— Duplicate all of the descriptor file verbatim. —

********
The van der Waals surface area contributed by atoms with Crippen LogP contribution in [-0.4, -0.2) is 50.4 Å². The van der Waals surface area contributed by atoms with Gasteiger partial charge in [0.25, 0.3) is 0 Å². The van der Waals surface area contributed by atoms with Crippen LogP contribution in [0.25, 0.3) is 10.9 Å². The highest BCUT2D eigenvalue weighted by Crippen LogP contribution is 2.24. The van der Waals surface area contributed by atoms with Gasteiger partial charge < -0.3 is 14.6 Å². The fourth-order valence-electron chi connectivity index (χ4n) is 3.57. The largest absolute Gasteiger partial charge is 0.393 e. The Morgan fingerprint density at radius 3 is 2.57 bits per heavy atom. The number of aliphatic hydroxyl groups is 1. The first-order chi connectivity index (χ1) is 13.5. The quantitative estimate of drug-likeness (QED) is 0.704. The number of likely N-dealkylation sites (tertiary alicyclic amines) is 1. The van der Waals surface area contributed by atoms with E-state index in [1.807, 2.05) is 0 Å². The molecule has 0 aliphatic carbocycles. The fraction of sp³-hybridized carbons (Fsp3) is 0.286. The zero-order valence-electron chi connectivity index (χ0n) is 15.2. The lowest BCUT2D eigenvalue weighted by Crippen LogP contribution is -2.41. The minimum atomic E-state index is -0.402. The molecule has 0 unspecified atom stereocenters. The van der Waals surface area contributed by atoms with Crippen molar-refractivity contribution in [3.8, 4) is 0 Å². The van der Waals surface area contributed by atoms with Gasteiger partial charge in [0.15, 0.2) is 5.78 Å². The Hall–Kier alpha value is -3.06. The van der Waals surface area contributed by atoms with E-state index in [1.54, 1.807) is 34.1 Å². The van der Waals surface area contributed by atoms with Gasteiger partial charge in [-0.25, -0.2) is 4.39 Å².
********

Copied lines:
The van der Waals surface area contributed by atoms with Crippen LogP contribution in [-0.4, -0.2) is 50.4 Å². The van der Waals surface area contributed by atoms with Gasteiger partial charge in [0.25, 0.3) is 0 Å². The van der Waals surface area contributed by atoms with Crippen LogP contribution in [0.25, 0.3) is 10.9 Å². The highest BCUT2D eigenvalue weighted by Crippen LogP contribution is 2.24. The van der Waals surface area contributed by atoms with Gasteiger partial charge < -0.3 is 14.6 Å². The fourth-order valence-electron chi connectivity index (χ4n) is 3.57. The largest absolute Gasteiger partial charge is 0.393 e. The Morgan fingerprint density at radius 3 is 2.57 bits per heavy atom. The number of aliphatic hydroxyl groups is 1. The first-order chi connectivity index (χ1) is 13.5. The quantitative estimate of drug-likeness (QED) is 0.704. The number of likely N-dealkylation sites (tertiary alicyclic amines) is 1. The van der Waals surface area contributed by atoms with E-state index in [1.807, 2.05) is 0 Å². The molecule has 0 aliphatic carbocycles. The fraction of sp³-hybridized carbons (Fsp3) is 0.286. The zero-order valence-electron chi connectivity index (χ0n) is 15.2. The lowest BCUT2D eigenvalue weighted by Crippen LogP contribution is -2.41. The minimum atomic E-state index is -0.402. The molecule has 0 unspecified atom stereocenters. The van der Waals surface area contributed by atoms with Crippen molar-refractivity contribution in [3.8, 4) is 0 Å². The van der Waals surface area contributed by atoms with Gasteiger partial charge in [0.15, 0.2) is 5.78 Å². The Hall–Kier alpha value is -3.06. The van der Waals surface area contributed by atoms with E-state index in [1.54, 1.807) is 34.1 Å². The van der Waals surface area contributed by atoms with Gasteiger partial charge in [-0.25, -0.2) is 4.39 Å².